Despite news of the Big Ten and Pac-12 opting to postpone the 2020 college football season to the spring, SEC Commissioner Greg Sankey remains “comfortable” the conference will still play in the fall.
With all eyes on the SEC, Sankey wrote in a statement that he will look further into why the Big Ten and Pac-12 opted to push the season back, but said he has no plans to do the same at this time.
“I look forward to learning more about the factors that led the Big Ten and Pac-12 leadership to take these actions today,” said Sankey. “I remain comfortable with the thorough and deliberate approach that the SEC and our 14 members are taking to support a healthy environment for our student-athletes.
“We will continue to further refine our policies and protocols for a safe return to sports as we monitor developments around COVID-19 in a continued effort to support, educate and care for our student-athletes every day.”
— Southeastern Conference (@SEC) August 11, 2020
This falls in line with what Sankey said this morning on the Dan Patrick Show, with the league commissioner confirming that serious moves from other conferences will not force his hand one way or the other.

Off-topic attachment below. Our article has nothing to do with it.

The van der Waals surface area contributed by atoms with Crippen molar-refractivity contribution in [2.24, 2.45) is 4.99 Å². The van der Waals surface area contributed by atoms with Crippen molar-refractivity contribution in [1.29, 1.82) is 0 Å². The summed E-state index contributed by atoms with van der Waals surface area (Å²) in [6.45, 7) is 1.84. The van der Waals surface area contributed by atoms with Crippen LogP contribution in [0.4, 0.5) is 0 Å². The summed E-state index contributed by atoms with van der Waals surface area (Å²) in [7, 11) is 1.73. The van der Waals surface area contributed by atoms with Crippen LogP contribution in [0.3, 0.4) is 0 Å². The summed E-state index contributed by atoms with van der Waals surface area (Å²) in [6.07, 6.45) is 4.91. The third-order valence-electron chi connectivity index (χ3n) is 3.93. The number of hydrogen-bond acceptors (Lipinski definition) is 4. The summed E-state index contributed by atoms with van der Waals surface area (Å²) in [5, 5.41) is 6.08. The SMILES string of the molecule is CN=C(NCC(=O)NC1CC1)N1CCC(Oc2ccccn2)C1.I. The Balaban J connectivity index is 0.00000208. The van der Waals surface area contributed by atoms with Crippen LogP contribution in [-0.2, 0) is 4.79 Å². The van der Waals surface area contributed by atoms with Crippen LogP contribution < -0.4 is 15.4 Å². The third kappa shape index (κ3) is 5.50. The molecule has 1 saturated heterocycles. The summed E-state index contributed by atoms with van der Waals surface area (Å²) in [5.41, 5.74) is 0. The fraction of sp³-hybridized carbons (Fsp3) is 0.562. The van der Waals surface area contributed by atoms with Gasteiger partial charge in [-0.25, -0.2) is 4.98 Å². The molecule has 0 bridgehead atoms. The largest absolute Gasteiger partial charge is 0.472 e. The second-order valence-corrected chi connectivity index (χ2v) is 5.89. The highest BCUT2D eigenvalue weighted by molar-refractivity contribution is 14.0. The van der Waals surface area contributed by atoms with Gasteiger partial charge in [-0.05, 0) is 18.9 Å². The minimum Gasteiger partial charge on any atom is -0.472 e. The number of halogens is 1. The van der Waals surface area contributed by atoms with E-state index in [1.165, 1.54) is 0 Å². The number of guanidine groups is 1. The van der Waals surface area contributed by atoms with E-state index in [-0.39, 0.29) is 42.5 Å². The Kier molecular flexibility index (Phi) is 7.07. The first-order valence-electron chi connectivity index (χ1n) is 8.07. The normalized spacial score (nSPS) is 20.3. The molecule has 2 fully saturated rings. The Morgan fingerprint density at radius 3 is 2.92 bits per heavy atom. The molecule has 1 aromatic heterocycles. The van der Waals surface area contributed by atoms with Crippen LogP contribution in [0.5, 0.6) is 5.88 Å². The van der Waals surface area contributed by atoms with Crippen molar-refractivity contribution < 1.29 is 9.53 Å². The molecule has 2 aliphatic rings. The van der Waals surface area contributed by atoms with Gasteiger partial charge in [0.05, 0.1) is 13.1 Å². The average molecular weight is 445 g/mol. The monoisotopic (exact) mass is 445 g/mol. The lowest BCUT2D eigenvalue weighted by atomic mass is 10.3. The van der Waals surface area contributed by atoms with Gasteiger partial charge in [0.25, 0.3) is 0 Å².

“We’ve obviously had conversations among colleagues, so you have a sense of what may happen. It is information for us. That’s what it is,” said Sankey. “I’ve said to you in my monthly appearances, every day we learn a little bit more and it is not simply going to be a guiding moment if another conference makes this decision, but a piece of information along this really, really interesting journey.”
“We had some really healthy dialogue with athletics directors and with our presidents and chancellors, really information because we’ve made decision to avoid some of the time pressures I sense others are feeling,” Sankey continued. “We’re going to keep working day to day to see if we can provide opportunities for student-athletes to compete.”
If the conference’s medical advisory group tells him they can safely move forward with the season, the SEC will do so.
“Whatever we do, we’re going to do it safely. We’re going to do in the most healthy way possible,” said Sankey. “Our medical advisory group has said, ‘yes. We can continue to go forward.’ Were that advice to change, certainly there would be a stopping point but the indicators are we can right now do what we’re doing in a healthy way and we’re going to continue that central issue — health — as we move forward, we hope, towards competition with no assurances that actually will take place.”